Infant Mental Health Promotion (IMHP) at the Hospital for Sick Children, in collaboration with the Ontario Centre of Excellence for Child and Youth Mental Health (The Centre), Kids Brain Health Network (KBHN) and Children First would like to hear families’ thoughts about how our child and youth mental health system can improve the quality of services for children under 6 throughout the COVID-19 pandemic. We'd like your help to invite them to complete the survey below, which focuses on understanding:

  • What information or services were accessed during the COVID-19 pandemic, in order to support your youngest child's well-being; and
  • How we could help to improve the quality of this information and services as we continue to move through the pandemic (and perhaps a second wave).

The information we collect through this short and completely anonymous survey will help us to strengthen the supports that are available to families.

Please forward this survey to parents/caregivers in your Canadian network, as well as to any partners who could help spread the word about this survey. Eventually a summary of survey results will be available on the IMHP website at www.imhpromotion.ca.

If you have any questions about the survey, please email: magali.bouhours@sickkids.ca.
 

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Covid Survey

Infant Mental Health Promotion (IMHP) at the Hospital for Sick Children, in collaboration with the Ontario Centre of Excellence for Child and Youth Mental Health (The Centre), Kids Brain Health Network (KBHN) and Children First would like to hear parents' thoughts on how child and youth mental health system can improve the quality of services for children under 6 throughout the COVID-19 pandemic. 

 

Families are invited to complete the survey below, which focuses on understanding:

  • What information or services you accessed during the COVID-19 pandemic, in order to support your youngest child's well-being; and
  • How we could help to improve the quality of this information and services as we continue to move through the pandemic (and perhaps a second wave).

For additional information, please visit: https://surveys.sickkids.ca/surveys/?s=EJWFY9JW4E

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Accessibility Standards Canada-Consultation deadline extension

You have more time to complete our online survey if you have not done so already! We want to hear from you on how to build an accessible Canada for all!

 

Participate before September 30, 2020 to help us determine:

●  how we can engage with you

●  the research priorities for our next call for proposals

●  the areas of focus for our next set of accessibility standards

 

You can also participate by email, mail, phone, and in American Sign Language or Langue des signes québécoise! Visit our consultation webpage for more details on how to participate.

 

Please call or email us if you have any accessibility needs or questions.

Phone: 1-833-854-7628

 

 

We look forward to hearing from you!

Many thanks,

The Stakeholder Engagement Team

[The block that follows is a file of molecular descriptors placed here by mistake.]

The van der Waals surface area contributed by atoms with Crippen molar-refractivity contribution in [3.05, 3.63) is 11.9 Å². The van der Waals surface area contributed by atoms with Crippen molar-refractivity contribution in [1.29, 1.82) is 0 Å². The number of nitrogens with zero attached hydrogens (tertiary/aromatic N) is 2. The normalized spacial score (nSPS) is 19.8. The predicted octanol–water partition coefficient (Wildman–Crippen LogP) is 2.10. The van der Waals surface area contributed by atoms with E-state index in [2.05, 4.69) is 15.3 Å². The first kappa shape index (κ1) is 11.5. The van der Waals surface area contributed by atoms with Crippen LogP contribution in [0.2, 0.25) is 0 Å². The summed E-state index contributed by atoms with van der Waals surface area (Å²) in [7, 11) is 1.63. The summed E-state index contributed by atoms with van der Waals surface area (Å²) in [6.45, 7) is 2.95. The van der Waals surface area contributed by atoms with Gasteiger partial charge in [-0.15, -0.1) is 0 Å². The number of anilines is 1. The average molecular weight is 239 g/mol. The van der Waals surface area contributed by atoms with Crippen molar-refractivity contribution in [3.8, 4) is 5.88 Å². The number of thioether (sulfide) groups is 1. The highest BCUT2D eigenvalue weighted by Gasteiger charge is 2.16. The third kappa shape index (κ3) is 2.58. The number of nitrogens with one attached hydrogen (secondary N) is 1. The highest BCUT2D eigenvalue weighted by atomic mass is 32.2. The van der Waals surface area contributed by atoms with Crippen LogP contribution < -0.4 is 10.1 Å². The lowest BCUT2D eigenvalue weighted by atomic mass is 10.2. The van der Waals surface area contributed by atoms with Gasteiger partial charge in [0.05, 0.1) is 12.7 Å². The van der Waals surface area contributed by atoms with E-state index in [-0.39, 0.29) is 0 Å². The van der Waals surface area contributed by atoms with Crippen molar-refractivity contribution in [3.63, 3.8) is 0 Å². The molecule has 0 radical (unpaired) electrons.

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Survey on Family perspectives about partnership with teachers in a time of Covid 19

Since March of this year, families have had the challenge of providing education at home in a time of a pandemic. For families who have children with disabilities, this has been an even more challenging time, with many families seeing their regular, IEP-mandated supports stopped or dramatically changed. Families may have also seen differences in interactions with teachers and other school personnel. Now, as students begin to return to school in the fall, it is critically important for families to share their needs to support their child with a disability to be successful.

 

Researchers from Queen’s University have partnered with the Family Alliance of Ontario to develop a short online survey (approx. 20 minutes to complete) to gather family perspectives about partnership with teachers in a time of COVID-19. They are looking for volunteers to participate in this survey – you are eligible if you are a caregiver of a child with a disability who is in the Ontario K-12 public school system.

 

In order to capture experiences that will occur as students resume school in various formats this month, we have extended the window to complete this survey until September 30, 2020. Results will then be compiled and shared with families and school stakeholders (school boards and the provincial government) to help inform and improve partnership with families in the 2020/2021 school year.

 

In appreciation of your time, you will be entered into a draw to win one of thirty $15 Amazon.ca gift certificates.

 

Click on this link to learn more and participate.  https://gmucehd.az1.qualtrics.com/jfe/form/SV_6PhSPzCtXdiCeFL

 

For more information about the survey, contact Heather Aldersey: hma@queensu.ca

 

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Transitional Care Study

The Centre of Family Medicine, Mobiliy Clinic and McMaster University are conducting a study for transitional youth with physical disabilities in Kitchener-Waterloo.

 

Youth individuals with special healthcare needs often lose the quality of care they received as children once they turn 18 years old and must transition to the adult healthcare system.

This study will assess the need for a local program that would aim to help youth individuals with physical disability make the transfer from specialized pediatric care to adult care.

 

Click here for study advertisment.

Click here for transitional alumnus consent.

Click here for youth & caregiver consent.

Click here for youth under 16 years old consent.